KAILUA (HawaiiNewsNow) -The Lanikai Pillbox Trail in Kailua is extremely popular, but what many hikers may not realize is how dangerous it can be for their dogs because of the potential for either heat exhaustion or heat stroke.
It's not the only trail that has prompted concern from veterinarians: Makapuu Lighthouse is another, because of their locations on the back of ridges where there typically is no breeze, no shade and lots of asphalt — all of which pose significant risks for dogs.
“It's ignorance. It's not irresponsible pet ownership in my experience. It's just that people don't know that dogs can't sweat the way humans do. They pant. It's hot. It's humid. We live in Hawaii. It's not something we just see during certain months of the year. This is a year-round epidemic,” said Michele Morlet, a manager at Feather and Fur Animal Hospital in Kailua.
Veterinarians say on a hot or humid day, pet owners may not be aware of how much heat their dogs are absorbing from the sun — both directly and indirectly — as it reflects off the hot surfaces that they're walking on.
Feather and Fur Animal Hospital is the closest animal clinic to the Pillbox trail, and it saw such an uptick in heat exhaustion and heat stroke from dogs who've been taken on that hike that they posted warning signs in all of their exam rooms, their lobby — even the bathroom just to educate people.
“It's just such a hot hike with no shade, no shelter and we've never taken our dog out there — but the dogs we see are always panting and struggling up there. It's just brutal sunshine. Not a good hike for a dog at all,” said Jonathan Sladky, who chooses to take Carly, his 8-year-old lab mix, elsewhere and only early in the morning or early evening.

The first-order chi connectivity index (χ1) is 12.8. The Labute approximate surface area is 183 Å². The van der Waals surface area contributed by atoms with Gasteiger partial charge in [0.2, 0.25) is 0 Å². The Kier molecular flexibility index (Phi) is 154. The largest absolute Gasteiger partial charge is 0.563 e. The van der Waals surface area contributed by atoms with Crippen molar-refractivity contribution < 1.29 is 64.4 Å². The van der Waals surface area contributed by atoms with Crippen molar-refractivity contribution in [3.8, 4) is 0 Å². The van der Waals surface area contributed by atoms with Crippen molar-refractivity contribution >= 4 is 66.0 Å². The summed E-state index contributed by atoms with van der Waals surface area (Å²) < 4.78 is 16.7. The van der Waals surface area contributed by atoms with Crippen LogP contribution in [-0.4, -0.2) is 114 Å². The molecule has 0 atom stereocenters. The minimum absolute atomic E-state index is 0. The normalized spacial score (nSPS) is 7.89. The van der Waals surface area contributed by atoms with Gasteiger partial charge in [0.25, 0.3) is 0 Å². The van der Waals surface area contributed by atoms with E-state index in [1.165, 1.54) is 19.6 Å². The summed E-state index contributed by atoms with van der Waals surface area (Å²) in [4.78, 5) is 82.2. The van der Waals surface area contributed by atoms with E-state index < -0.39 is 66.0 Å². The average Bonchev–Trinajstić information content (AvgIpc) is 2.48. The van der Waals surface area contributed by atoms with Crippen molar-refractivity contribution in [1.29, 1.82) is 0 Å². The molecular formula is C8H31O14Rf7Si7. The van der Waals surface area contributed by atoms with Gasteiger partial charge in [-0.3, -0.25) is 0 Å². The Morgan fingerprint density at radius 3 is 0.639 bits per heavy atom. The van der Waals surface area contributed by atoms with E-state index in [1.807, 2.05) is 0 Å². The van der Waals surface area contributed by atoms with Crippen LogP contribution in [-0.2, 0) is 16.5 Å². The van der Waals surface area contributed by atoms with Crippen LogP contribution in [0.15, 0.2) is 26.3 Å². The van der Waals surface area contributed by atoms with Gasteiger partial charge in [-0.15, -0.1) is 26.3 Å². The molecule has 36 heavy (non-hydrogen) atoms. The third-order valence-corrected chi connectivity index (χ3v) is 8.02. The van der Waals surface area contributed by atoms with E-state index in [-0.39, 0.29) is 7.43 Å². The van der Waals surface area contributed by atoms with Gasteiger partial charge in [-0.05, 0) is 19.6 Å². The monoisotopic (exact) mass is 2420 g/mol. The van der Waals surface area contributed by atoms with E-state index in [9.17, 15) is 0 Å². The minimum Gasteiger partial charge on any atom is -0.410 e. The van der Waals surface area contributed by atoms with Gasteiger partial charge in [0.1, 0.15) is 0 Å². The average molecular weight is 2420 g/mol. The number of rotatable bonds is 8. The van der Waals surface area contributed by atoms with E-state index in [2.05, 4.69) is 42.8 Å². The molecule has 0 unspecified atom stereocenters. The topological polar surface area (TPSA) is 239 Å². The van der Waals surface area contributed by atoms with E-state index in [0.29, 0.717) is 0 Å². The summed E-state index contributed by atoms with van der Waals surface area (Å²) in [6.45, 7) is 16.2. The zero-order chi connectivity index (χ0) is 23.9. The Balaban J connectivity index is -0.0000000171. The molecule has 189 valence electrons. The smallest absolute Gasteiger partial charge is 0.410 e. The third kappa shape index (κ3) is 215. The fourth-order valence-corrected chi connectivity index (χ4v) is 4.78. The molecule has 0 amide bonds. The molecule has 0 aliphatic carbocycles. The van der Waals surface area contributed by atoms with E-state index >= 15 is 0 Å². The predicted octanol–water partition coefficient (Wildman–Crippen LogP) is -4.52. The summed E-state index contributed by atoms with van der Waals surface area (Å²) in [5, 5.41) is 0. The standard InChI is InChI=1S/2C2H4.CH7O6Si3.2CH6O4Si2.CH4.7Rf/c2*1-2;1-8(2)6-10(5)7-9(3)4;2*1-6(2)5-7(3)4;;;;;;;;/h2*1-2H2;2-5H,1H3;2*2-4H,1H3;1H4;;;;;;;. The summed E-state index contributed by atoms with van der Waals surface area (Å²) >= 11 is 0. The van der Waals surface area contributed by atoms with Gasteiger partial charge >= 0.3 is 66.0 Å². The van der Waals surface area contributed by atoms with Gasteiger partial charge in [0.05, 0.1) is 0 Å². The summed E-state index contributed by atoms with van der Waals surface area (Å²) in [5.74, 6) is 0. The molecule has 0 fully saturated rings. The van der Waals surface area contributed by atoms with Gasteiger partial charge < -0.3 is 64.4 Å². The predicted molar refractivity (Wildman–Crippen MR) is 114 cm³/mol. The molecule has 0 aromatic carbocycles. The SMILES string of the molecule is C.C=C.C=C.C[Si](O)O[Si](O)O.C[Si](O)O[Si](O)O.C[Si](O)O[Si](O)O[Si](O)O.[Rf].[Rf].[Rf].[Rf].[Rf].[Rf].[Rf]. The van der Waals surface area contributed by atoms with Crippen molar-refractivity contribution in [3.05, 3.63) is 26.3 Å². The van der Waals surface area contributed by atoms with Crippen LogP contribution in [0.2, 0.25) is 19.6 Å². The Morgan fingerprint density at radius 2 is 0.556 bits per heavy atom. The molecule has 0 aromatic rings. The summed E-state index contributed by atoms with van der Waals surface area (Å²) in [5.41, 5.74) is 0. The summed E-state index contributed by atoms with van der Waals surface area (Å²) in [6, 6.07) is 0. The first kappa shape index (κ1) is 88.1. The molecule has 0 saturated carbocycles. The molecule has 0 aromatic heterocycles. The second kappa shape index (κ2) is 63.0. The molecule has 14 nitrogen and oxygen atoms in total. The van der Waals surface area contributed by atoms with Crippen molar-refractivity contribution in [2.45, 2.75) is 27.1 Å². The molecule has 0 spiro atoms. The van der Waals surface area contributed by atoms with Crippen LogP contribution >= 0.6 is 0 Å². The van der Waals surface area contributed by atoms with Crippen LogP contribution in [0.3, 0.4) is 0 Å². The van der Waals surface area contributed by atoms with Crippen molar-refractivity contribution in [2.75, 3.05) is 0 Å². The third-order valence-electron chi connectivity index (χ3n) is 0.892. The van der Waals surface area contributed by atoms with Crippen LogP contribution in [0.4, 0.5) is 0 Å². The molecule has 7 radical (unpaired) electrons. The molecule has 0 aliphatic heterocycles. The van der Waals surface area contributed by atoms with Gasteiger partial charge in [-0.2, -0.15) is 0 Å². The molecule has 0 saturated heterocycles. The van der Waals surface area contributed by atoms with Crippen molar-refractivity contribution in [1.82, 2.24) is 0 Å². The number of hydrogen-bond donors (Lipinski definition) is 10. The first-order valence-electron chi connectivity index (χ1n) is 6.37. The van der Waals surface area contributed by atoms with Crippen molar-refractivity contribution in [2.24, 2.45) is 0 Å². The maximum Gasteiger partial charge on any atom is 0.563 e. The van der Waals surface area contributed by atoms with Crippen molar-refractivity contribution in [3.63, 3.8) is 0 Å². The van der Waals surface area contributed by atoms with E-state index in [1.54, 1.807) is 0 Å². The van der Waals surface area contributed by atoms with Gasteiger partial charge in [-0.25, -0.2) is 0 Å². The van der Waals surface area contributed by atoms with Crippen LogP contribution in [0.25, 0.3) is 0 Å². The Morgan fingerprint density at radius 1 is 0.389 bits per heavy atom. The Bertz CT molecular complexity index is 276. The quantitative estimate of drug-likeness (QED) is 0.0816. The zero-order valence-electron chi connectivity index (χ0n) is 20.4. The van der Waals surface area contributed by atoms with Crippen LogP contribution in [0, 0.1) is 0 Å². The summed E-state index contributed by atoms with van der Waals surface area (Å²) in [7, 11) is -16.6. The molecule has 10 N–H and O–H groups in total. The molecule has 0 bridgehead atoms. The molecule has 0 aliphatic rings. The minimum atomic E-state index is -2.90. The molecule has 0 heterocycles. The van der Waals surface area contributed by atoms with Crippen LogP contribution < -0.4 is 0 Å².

Veterinarians at Feather and Fur say they treated eight dogs with heat stroke in 2017 — all were out at Pillbox — and half of them didn't survive.
Officials say they had fewer cases this summer — only three between May and September — but they believe that may be due to the fact that the Pillbox trail was closed for maintenance.
Experts say heat exhaustion and heat stroke for dogs can occur within 30 minutes.
Excessive panting or shade-seeking are warning signs, but symptoms can include vomiting or diarrhea. In the most serious cases, dogs can have seizures and experience organ failure within an hour or two of exposure to intense heat.
Vets say many pet owners are unaware of the risks or consequences.
“Their intentions were good, getting their dog out and having some exercise and enjoying a beautiful day in Hawaii, and they never dream they would end up here at the clinic with their dog sometimes dying,” said Katie Hancock, a veterinarian at Feather & Fur Animal Hospital.
Experts say never hike without enough water for you and your pet, and always be sure to avoid the hottest time of day, especially when there are Kona winds and no trades.
If you suspect your dog has heat exhaustion or heat stroke, try to immediately cool your pet by pouring water all over them, especially their belly and feet.
Move into the shade or even better, a car with air-conditioning, as soon as possible.
Keep a close eye on your pet, and if your dog develops any bruising on their skin, that can indicate serious disease and you’ll need to take them to the vet immediately.
Vets say there is not an age that dogs are more vulnerable to heat exhaustion or heat stroke, but there are breeds, like those with shorter noses, for example: boxers or bulldogs, because they don't pant as efficiently.
Experts also warn it’s not just hikes that pet owners need to be aware of, but leaving their dogs in cars as well. Even a short time inside a grocery store or running an errand can put them at risk of overheating.